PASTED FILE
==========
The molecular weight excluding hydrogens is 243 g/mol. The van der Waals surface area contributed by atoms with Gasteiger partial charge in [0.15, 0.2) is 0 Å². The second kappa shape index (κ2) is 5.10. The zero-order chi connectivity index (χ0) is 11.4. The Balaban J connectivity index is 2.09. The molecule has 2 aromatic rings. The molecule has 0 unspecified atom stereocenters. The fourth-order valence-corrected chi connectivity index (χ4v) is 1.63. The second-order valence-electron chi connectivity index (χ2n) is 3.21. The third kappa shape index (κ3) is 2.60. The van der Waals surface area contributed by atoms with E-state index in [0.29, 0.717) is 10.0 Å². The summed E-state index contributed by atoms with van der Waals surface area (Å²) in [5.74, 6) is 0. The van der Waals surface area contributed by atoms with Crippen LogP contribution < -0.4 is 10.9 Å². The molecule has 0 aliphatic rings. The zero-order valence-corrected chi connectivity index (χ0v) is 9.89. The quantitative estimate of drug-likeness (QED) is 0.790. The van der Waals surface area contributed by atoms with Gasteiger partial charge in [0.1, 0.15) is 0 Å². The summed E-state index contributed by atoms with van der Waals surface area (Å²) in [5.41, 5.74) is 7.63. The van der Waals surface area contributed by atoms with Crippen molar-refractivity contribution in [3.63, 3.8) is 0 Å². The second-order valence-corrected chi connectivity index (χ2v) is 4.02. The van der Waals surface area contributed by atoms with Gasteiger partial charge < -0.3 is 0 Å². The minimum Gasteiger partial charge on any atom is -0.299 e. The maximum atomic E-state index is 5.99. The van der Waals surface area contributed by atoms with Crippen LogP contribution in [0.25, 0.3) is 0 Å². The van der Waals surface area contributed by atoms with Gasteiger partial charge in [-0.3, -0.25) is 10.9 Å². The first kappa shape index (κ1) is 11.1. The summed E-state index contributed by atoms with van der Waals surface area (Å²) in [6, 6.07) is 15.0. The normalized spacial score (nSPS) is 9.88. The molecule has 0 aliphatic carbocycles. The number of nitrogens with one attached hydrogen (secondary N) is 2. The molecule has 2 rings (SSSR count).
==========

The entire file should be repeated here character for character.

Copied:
The molecular weight excluding hydrogens is 243 g/mol. The van der Waals surface area contributed by atoms with Gasteiger partial charge in [0.15, 0.2) is 0 Å². The second kappa shape index (κ2) is 5.10. The zero-order chi connectivity index (χ0) is 11.4. The Balaban J connectivity index is 2.09. The molecule has 2 aromatic rings. The molecule has 0 unspecified atom stereocenters. The fourth-order valence-corrected chi connectivity index (χ4v) is 1.63. The second-order valence-electron chi connectivity index (χ2n) is 3.21. The third kappa shape index (κ3) is 2.60. The van der Waals surface area contributed by atoms with E-state index in [0.29, 0.717) is 10.0 Å². The summed E-state index contributed by atoms with van der Waals surface area (Å²) in [5.74, 6) is 0. The van der Waals surface area contributed by atoms with Crippen LogP contribution < -0.4 is 10.9 Å². The molecule has 0 aliphatic rings. The zero-order valence-corrected chi connectivity index (χ0v) is 9.89. The quantitative estimate of drug-likeness (QED) is 0.790. The van der Waals surface area contributed by atoms with Gasteiger partial charge in [0.1, 0.15) is 0 Å². The summed E-state index contributed by atoms with van der Waals surface area (Å²) in [5.41, 5.74) is 7.63. The van der Waals surface area contributed by atoms with Crippen molar-refractivity contribution in [3.63, 3.8) is 0 Å². The second-order valence-corrected chi connectivity index (χ2v) is 4.02. The van der Waals surface area contributed by atoms with Gasteiger partial charge < -0.3 is 0 Å². The minimum Gasteiger partial charge on any atom is -0.299 e. The maximum atomic E-state index is 5.99. The van der Waals surface area contributed by atoms with Crippen LogP contribution in [0.25, 0.3) is 0 Å². The van der Waals surface area contributed by atoms with Gasteiger partial charge in [-0.3, -0.25) is 10.9 Å². The first kappa shape index (κ1) is 11.1. The summed E-state index contributed by atoms with van der Waals surface area (Å²) in [6, 6.07) is 15.0. The normalized spacial score (nSPS) is 9.88. The molecule has 0 aliphatic carbocycles. The number of nitrogens with one attached hydrogen (secondary N) is 2. The molecule has 2 rings (SSSR count).